Instant frostbite!  That was my concern as we stepped out of the car on Saturday afternoon, stuck in deep snow at the unplowed parking area for the Appalachian Trail on the southwest slopes of Mount Moosilauke. The snows of Winter Storm Nemo had just ended, and were drifting deeply in strong cold winds that followed the storm. Although the New England coast had been hammered by this blizzard, at home in Lyme we received only 6 inches of snow and up here we found perhaps 8–10 inches. Not much, but very welcome replacement for the icy trails and bare brown fields that were here a few days ago.

Great Bear Cabin

By the time I had dug out a parking space and gotten the skis off the roof of the car, my fingers were numb and the kids were complaining about the cold.  We strapped on our skis, hoisted our packs, and skied up the trail toward Moosilauke.  Fortunately it is not far to Great Bear cabin – perhaps half a mile – and the fresh snow had been tracked earlier in the day by some snowshoers. We reached the cabin after skiing across windswept meadows, and were pleased to find that it was still warm from the prior occupants. Mara quickly had a roaring fire going, while the boys cracked the ice on the stream to bring back a pot of water.  We settled in for a warm and cozy evening as the sky cleared, the sun set behind the trees, and the temperatures dropped below zero.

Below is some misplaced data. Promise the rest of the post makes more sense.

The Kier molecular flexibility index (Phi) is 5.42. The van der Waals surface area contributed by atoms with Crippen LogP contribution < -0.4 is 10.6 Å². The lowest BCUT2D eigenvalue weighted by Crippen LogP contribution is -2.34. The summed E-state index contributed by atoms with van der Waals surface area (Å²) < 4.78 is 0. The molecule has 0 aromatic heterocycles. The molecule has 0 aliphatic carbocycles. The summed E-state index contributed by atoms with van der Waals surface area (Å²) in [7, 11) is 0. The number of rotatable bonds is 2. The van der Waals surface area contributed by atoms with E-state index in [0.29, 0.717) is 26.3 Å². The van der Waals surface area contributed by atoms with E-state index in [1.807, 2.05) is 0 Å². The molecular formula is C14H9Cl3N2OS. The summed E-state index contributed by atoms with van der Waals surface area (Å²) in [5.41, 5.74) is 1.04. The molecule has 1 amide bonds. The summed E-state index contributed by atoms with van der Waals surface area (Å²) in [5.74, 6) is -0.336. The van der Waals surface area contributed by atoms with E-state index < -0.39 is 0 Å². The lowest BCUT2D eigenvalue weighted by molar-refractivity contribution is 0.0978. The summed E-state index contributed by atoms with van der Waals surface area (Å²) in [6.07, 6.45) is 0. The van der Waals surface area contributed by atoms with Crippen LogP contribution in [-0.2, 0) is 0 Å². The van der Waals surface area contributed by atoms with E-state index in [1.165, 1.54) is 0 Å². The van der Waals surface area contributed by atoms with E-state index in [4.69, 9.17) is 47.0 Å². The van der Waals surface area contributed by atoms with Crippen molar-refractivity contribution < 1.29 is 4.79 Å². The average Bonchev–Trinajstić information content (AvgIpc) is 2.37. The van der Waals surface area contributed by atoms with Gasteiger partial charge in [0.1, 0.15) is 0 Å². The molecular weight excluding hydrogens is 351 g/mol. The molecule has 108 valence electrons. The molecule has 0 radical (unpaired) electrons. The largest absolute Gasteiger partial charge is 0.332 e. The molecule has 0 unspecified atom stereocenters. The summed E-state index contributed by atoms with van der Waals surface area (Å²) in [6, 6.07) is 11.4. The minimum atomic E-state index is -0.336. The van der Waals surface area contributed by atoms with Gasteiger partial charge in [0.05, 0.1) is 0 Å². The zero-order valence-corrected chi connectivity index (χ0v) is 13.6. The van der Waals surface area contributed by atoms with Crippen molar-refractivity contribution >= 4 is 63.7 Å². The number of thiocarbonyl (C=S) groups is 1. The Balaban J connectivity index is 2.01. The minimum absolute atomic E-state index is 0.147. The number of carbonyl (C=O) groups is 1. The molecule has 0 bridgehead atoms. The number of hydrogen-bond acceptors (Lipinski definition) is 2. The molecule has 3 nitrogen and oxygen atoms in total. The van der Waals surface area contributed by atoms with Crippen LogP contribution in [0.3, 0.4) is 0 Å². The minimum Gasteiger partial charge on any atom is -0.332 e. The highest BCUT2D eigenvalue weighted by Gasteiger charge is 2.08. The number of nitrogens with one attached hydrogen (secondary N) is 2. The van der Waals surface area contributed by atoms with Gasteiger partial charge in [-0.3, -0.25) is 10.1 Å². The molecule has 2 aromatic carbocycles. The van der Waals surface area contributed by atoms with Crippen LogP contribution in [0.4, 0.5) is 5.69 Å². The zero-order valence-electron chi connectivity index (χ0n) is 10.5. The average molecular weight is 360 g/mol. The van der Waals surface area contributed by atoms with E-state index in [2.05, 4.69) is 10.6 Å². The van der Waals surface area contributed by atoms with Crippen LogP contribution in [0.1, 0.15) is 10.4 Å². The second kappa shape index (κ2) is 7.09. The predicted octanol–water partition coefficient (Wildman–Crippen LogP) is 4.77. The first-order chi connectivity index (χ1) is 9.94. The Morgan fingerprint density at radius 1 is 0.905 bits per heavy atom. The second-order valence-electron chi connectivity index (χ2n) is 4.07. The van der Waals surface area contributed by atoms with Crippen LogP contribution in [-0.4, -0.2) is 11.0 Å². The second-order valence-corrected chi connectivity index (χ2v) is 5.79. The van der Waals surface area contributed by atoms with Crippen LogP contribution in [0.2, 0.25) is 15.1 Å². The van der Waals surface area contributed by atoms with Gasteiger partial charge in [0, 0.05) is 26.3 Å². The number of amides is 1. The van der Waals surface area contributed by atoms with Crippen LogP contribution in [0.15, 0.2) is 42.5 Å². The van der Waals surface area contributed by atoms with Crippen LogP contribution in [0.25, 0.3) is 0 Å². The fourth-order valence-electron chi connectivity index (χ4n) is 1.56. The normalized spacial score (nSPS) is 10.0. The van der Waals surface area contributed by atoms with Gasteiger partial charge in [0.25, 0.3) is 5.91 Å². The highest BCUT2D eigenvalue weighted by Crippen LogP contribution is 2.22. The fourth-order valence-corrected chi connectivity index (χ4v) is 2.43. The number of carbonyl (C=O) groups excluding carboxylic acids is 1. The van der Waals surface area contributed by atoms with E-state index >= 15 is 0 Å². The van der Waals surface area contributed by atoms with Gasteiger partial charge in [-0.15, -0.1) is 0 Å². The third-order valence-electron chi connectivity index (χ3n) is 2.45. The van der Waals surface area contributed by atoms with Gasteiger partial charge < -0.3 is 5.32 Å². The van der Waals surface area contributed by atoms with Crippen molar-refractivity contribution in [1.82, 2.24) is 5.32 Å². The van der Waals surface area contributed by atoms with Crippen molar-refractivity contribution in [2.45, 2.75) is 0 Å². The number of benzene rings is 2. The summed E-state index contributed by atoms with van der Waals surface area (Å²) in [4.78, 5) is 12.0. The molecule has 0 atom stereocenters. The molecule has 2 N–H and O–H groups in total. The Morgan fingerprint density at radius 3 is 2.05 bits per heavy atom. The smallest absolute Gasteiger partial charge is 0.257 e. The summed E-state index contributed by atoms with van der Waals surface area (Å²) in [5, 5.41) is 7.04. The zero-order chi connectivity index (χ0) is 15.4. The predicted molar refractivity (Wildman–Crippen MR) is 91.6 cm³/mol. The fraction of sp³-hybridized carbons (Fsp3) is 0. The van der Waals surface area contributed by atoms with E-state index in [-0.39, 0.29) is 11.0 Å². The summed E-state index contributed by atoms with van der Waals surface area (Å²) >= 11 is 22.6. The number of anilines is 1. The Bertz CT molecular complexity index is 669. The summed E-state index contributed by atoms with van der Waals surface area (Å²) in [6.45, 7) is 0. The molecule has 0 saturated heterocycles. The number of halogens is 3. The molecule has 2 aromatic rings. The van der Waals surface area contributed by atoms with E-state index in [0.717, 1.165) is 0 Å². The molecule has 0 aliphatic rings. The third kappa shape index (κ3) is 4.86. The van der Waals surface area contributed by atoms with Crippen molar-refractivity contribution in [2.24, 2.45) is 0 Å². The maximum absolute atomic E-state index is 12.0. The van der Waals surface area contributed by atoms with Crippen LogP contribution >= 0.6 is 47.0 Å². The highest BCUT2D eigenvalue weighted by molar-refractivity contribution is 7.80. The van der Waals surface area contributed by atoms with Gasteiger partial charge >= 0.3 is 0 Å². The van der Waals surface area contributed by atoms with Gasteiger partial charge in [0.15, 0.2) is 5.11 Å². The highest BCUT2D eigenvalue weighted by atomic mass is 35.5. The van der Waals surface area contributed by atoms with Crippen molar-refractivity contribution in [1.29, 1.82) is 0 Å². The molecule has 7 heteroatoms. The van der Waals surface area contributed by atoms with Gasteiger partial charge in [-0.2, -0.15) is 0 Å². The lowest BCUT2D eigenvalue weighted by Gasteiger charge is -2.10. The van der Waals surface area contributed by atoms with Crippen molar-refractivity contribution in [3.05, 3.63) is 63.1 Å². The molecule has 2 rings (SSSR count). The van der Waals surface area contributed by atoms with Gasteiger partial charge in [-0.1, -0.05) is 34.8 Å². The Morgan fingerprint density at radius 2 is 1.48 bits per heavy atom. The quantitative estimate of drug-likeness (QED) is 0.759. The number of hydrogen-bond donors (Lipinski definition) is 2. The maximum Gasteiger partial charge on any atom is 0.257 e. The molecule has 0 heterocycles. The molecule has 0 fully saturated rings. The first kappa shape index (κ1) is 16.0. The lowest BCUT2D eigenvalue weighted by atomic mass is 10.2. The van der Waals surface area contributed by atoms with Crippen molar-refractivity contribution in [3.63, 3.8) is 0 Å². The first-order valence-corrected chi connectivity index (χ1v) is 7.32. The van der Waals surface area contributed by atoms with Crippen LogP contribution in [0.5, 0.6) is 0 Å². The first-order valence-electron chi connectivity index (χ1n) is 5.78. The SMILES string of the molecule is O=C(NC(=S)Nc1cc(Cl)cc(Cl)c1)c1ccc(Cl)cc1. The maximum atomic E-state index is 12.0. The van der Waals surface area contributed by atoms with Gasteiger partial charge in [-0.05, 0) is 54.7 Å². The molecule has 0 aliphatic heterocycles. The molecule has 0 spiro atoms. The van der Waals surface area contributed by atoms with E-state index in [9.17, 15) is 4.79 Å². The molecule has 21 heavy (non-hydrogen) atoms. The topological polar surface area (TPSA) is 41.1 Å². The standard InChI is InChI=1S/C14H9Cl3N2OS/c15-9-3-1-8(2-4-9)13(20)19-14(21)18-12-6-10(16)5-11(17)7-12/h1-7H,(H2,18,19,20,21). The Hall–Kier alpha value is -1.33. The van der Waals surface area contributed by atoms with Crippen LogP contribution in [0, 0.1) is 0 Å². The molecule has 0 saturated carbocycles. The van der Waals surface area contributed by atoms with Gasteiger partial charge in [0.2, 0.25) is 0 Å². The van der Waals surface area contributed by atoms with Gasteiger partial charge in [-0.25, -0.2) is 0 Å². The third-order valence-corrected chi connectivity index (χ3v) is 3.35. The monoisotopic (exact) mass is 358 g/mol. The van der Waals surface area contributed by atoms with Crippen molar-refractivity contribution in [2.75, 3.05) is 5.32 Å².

sunset photo
Sunset after the storm blew away

We played a few rounds of various card games, enjoyed a wonderful pasta dinner, and roasted in the sleeping loft as the wood stove cranked away all night.  The next morning was lazy as we cooked breakfast, cleaned the cabin, and got ourselves out at the crack of noon. By then it had warmed up into the teens or maybe twenties, with a brilliant blue sky and sunshine, so we took a nice ski tour through the meadows and woods before heading home.  We passed numerous hikers who were returning from the summit, who all reported spectacularly clear views and a stiff windchill up there. I was jealous.